The buildings over Institutskaya Street loomed ominously through the grey afternoon mist. High above and just days earlier, snipers had picked off the protesters one by one. They shot the people who came to rescue the wounded, too.
Secretary of State John Kerry stood Tuesday at the spot where some of the protesters had fallen—slain for resisting their government’s authoritarian, pro-Moscow tilt. A couple weeks, there are memorials to the dead: photographs and candles and beautiful bundles of colorful flowers that lie in contrast to the heaps of charred metal, wood, tires and barbed wire that once served as barriers against the now-deposed President Viktor Yanukoych’s goons. Kerry paused near a lamppost with a visible bullet hole.
A pair of middle-aged women pushed through the crowd to Kerry.
“We hope for your help!” exclaimed one.
“We will be helping. We are helping,” Kerry told her. “President Obama is planning more assistance.”
For now, the help comes in the form of $1 billion in loan guarantees announced by the Obama administration the moment Kerry’s plane touched down in Kiev after an overnight flight from New York. Kerry’s motorcade drove straight into the heart of the city—by all appearances calm and orderly—to the area surrounding Kiev’s Independence Square, known as the Maidan.
Kerry, in a dark overcoat and blue scarf, moved his way down the avenue slowly and solemnly. But the scene around him was chaotic. Kerry was crushed inside a pack of reporters, cameramen and passers-by, agog as they snapped photos of America’s top diplomat. Security personnel did their best, but Kerry was dangerously easy to reach in a spot where so much blood had already flowed.
He encountered another pair of women. “What do you think about the things that President Putin is saying about the danger to Russian peoples?” he asked. Putin has used alleged threats and violence against Russians inside Ukraine as justification for intervening across the border; the U.S. says there’s no such evidence.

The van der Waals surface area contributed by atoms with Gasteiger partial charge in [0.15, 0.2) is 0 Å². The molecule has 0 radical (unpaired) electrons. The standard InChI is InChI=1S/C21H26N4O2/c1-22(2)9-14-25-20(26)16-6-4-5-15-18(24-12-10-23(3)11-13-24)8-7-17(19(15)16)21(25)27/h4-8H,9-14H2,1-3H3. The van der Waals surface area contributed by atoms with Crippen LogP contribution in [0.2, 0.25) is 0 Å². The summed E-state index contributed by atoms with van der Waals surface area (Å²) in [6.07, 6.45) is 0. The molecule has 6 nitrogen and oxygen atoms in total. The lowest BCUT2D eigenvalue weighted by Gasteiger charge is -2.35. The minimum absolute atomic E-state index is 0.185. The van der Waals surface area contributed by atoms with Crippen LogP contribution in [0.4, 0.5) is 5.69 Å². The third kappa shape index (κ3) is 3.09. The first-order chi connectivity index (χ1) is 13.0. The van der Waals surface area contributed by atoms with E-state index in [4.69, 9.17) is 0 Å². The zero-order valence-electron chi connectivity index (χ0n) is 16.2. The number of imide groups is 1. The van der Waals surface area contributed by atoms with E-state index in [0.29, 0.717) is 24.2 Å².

“We don’t have any danger!” replied one.
“They are making it up!” said the other.
At a memorial for the fallen protesters, Kerry placed a candle. Victoria Nuland, a senior State Department official who has worked on Ukraine issues, kissed a bundle of roses and dropped them on the pile.
“This is so dramatic—this setting, this view, all the flowers,” Kerry said.
His next stop was the Ukraine’s parliament, known as the Rada, and now guarded by a somewhat rag-tag team of self-defense force volunteers. Clad in camouflage uniforms provided by Ukraine’s interior ministry, these men first turned out to defend the protesters on the Maidan. They can now be seen around the city. At the Rada, three of them sat around a barrel fire fueled by wood, which they took turns chopping on the spot.
Even as Putin threatens from the east, Ukraine has huge problems within. Both its politics and its economy urgently need the equivalent of open-heart surgery that must be performed in the back of a flat bed truck on a dirt road. Inside the Rada was a reminder of the human stakes: a long table featuring the framed photos of about one hundred slain protesters—most of them young men, aged 18-20. Kerry toured the table somberly, then went into meetings with the country’s post-Yanukoych political leadership.
“What they stood for so bravely,” Kerry later said of the Maidan’s fallen, “will never be stolen by bullets or by invasions. It cannot be silenced by thugs from rooftops. It is universal, it’s unmistakable, and it’s called freedom.”
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